Wednesday, November 8th I crossed the New Mexico/Texas border around lunch time and popped into El Paso, TX to try a burger chain I was unfamiliar with, ‘Whataburger’. Seemed very stereotypical Texas to order a small coke and get a 32 oz cup. WTF Whataburger??
Shortly outside of El Paso I hit a border patrol check along the highway that all eastbound traffic had to pass through. Answering “yes” to “Are you a US citizen?” was all it took to be waved through.
I was bound for Guadalupe National Park which contains the highest point in Texas, Guadalupe Peak, at 8,748 feet and the drive east out of El Paso was beautiful. I drove across the plains with mountains of all shapes and sizes rimming the horizon. As I approached the park the road started to climb in elevation and soon the road plunged into a cloud bank and driving got scary. Visibility was poor and as the road twisted and turned up into the mountains I had that feeling of losing sense of what’s up and what’s down. I crept along with my hazards blinking, hoping not to go off the road, praying I wouldn’t get smashed into by some idiot driving way too fast. I was SO relieved when I arrived at the park and found my way the campground.
I chatted with a fellow camper and apparently the thick fog had rolled in the night before and had blanketed the park all day. Well, this wasn’t what I had expected. It was kind of cool to be inside of the clouds and to stroll through the roiling mist. It was quite moist, everything wet to the touch. The thick cloud cover gave the place a mysterious, otherworldly feel but I did hope that the morning would bring better weather so I could at least get a glimpse of the mountains before I pushed off. And I really didn’t want to drive in the thick stuff again.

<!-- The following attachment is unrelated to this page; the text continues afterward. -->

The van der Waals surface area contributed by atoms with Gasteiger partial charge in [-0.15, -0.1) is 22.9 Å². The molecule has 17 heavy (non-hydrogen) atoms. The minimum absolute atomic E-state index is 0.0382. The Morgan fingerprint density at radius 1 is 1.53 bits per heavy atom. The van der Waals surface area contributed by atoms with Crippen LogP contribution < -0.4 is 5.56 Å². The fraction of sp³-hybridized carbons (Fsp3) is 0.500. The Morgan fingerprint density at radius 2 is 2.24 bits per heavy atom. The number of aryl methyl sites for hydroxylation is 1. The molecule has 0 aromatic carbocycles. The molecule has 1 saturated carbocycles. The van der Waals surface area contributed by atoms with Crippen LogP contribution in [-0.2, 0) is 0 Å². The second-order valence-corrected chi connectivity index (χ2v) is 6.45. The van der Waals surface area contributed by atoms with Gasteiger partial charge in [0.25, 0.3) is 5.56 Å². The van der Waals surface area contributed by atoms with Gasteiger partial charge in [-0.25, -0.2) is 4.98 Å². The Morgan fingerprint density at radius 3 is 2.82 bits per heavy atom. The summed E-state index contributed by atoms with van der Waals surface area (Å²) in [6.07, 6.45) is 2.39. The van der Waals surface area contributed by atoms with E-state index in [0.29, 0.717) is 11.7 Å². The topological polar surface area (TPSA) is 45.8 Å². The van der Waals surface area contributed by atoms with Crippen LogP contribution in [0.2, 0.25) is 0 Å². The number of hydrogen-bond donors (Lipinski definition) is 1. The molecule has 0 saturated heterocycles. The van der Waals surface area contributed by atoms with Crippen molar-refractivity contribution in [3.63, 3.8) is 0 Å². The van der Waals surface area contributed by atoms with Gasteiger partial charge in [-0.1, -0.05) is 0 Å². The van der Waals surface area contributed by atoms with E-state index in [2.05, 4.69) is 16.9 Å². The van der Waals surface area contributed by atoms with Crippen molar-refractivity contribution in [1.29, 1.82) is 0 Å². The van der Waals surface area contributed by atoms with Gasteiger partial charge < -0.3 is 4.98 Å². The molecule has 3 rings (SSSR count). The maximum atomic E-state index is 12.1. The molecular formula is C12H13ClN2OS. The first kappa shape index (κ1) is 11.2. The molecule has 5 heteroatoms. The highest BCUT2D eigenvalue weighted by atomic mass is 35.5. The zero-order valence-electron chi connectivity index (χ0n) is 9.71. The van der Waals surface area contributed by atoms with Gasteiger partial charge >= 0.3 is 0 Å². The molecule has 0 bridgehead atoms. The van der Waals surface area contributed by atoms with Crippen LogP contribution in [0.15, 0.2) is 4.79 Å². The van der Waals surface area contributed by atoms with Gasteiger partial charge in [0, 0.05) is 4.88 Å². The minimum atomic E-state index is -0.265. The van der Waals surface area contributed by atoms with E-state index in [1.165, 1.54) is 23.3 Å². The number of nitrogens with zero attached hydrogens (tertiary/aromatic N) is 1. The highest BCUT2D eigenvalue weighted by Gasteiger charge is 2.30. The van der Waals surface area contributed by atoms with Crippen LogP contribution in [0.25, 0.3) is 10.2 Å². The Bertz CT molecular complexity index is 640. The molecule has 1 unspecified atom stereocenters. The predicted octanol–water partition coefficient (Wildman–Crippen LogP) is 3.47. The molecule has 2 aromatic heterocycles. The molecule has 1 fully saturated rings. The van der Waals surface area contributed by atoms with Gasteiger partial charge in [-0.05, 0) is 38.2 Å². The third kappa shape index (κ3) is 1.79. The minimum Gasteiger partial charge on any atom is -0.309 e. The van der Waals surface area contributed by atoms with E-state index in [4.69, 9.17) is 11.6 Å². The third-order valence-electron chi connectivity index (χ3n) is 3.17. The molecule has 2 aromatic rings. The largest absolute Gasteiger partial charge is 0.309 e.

Thursday, November 9th I woke to a beautifully clear day and to find the mountains right there outside of the van. WOW!
Roo and I did some hiking and I geeked out over the unfamiliar plant palette and scenery and checked out the ruins of an old stage coach stop that predated the Pony Express. Much of the mountain range is formed from an ancient coral reef that used to lie under a shallow sea that covered the area approximately 250 million years ago. How freaking cool is that!
From Guadalupe National Park I headed southeast bound for Marfa, TX. Along the way I stopped off at Davis Mountains State Park and Roo and I hiked around for a bit, enjoying the beautiful day and views.
After Davis Mountains State Park, I continued the drive south towards Marfa, but made a stop to poke around the Fort Davis National Historic Site, a frontier military post that operated from 1854 to 1891. They have many well preserved barracks and a collection of old artifacts like cavalry, military, hospital and kitchen equipment that provide a good glimpse back into life during that time.